MessageBox PeopleCode – Parameters and Examples

MessageBox is one of the most used PeopleCode built-in functions.

I had a look at CS Image 25 the other day and found that it was being used close to 7000 times. wow!

This easy-to-use function allows you to select a text directly from the message catalog and display it to the user in a message box window.

How to use MessageBox in PeopleCode?

Here is the quick and easy way to use MessageBox in PeopleCode.

MessageBox(0, "", 0, 0, "Basic Message - I can help you while debugging!");

I cannot count how many times I’ve used MessageBox to display the values of variables or some other text while debugging. The code above will display a message like the one below.

MessageBox In PeopleCode

Now, this works equally well in Application Engines – the message gets written to the Message log.

MessageBox In Application Engine

You can always concatenate a variable or two to the text to print its value to aid your troubleshooting effort.

MessageBox(0, "", 0, 0, "The value of year is: " | &nYear);

MessageBox Variable

Messagebox Syntax

Now let’s look at the syntax of the MessageBox function.

MessageBox(style, title, message_set, message_num, default_msg_txt[, paramlist]);

This function takes 5 parameters followed by an arbitrary list of bind values. We will look into each of these in detail in the next section of this article.

MessageBox Parameters

Now, let’s rewrite the year example above using a message from the Message Catalog. We’ll then use this to explain the parameters used by the MessageBox function.

MessageBox(0, "", 20000, 3, "Message not found.", &nYear);


The style parameter decides the contents (buttons etc.) and the behaviour of a message box. There are 6 possible values that the style parameter can take – these are explained further down. However, when displayed in PIA, this parameter is taken into account only for messages that have a severity of Message.
In the example above we’ve used the style as 0 which means that an OK button would be displayed on the message box.


For messages displayed on the PIA, this parameter is ignored. So we’ve not given any values for that in the example. However, for all these messages, the title is displayed as “Message”.


This is the Message Set Number (in the Message Catalog) from which the message number (fourth parameter) is selected. This plays a critical role in deciding what text is displayed to the user. If it has a value less than 1, the default text (fifth parameter) is displayed.
The example uses 20000 as the message set number.


This is the Message Number within the Message Set (third parameter) of the message to be displayed. If the system cannot find the combination of message_set and message_num in the Message Catalog, then the default message text (fifth parameter) is displayed. The example uses 3 as the message number.

Message Catalog Bind Variables


This is the default text that gets displayed when the value of message_set is less than 1 or when the system cannot find a valid combination of message_set and message_num in the Message Catalog.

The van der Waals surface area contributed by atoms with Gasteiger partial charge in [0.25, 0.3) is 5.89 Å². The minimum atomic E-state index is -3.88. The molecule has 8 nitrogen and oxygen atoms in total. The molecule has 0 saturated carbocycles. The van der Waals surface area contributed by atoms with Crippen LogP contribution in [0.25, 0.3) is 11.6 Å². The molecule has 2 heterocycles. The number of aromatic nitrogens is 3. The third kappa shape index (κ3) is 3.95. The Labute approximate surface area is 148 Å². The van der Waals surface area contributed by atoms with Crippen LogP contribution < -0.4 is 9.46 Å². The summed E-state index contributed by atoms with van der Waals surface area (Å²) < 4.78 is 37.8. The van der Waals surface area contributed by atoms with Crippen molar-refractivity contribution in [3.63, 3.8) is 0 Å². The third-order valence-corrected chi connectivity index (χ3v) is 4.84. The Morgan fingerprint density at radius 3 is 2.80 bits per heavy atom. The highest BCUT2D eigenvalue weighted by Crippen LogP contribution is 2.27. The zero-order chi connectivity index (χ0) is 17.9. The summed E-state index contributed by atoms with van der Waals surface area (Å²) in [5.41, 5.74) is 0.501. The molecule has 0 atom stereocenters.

The example uses "Message not found." as the default message text.


The parameter list takes relevance when the message used has placeholders (%1, %2 etc.) and we need to pass bind variables that correspond to these placeholders.
The example uses &nYear as the only parameter.

This example displays the following message box.

MessageBox Bind Variables

MessageBox styles

Following are the list of styles supported and the corresponding constants.

Value Constant Screenshot
0 %MsgStyle_OK MessageBox Ok
1 %MsgStyle_OKCancel MessageBox Ok Cancel
2 %MsgStyle_AbortRetryIgnore MessageBox Abort Retry Ignore
3 %MsgStyle_YesNoCancel MessageBox Yes No Cancel
4 %MsgStyle_YesNo Messagebox Yes No
5 %MsgStyle_RetryCancel Messagebox Retry Cancel

MessageBox Return Values

When a message box is used for branching based on user choices, it becomes important to know what button was clicked by the user.

This can be identified by the value returned by the MessageBox function.

&nRet = MessageBox(2, "", 20000, 2, "Message not found.");

These are the values returned by MessageBox.

Value Constant Meaning
-1 %MsgResult_Warning A warning was generated.
1 %MsgResult_OK OK button was clicked.
2 %MsgResult_Cancel Cancel button was clicked.
3 %MsgResult_Abort Abort button was clicked.
4 %MsgResult_Retry Retry button was clicked.
5 %MsgResult_Ignore Ignore button was clicked.
6 %MsgResult_Yes Yes button was clicked.
7 %MsgResult_No No button was clicked.

Message Box More Examples

Let’s look at a final example and see how bind variables are resolved.

For this, we have the following message catalog entry.

MessageBox Parameters

As you can see it has two placeholders – %1 which is in the Message Text and %2 in the Description.

When the following MessageBox code is executed, the placeholders get replaced by the values from the parameter list.

MessageBox(0, "", 20000, 4, "Message not found.", &nYear, &nYear - 2);

So %1 is substituted with &nYear and %2 get substituted with &nYear - 2.

And the end result is this message box.

MessageBox Example

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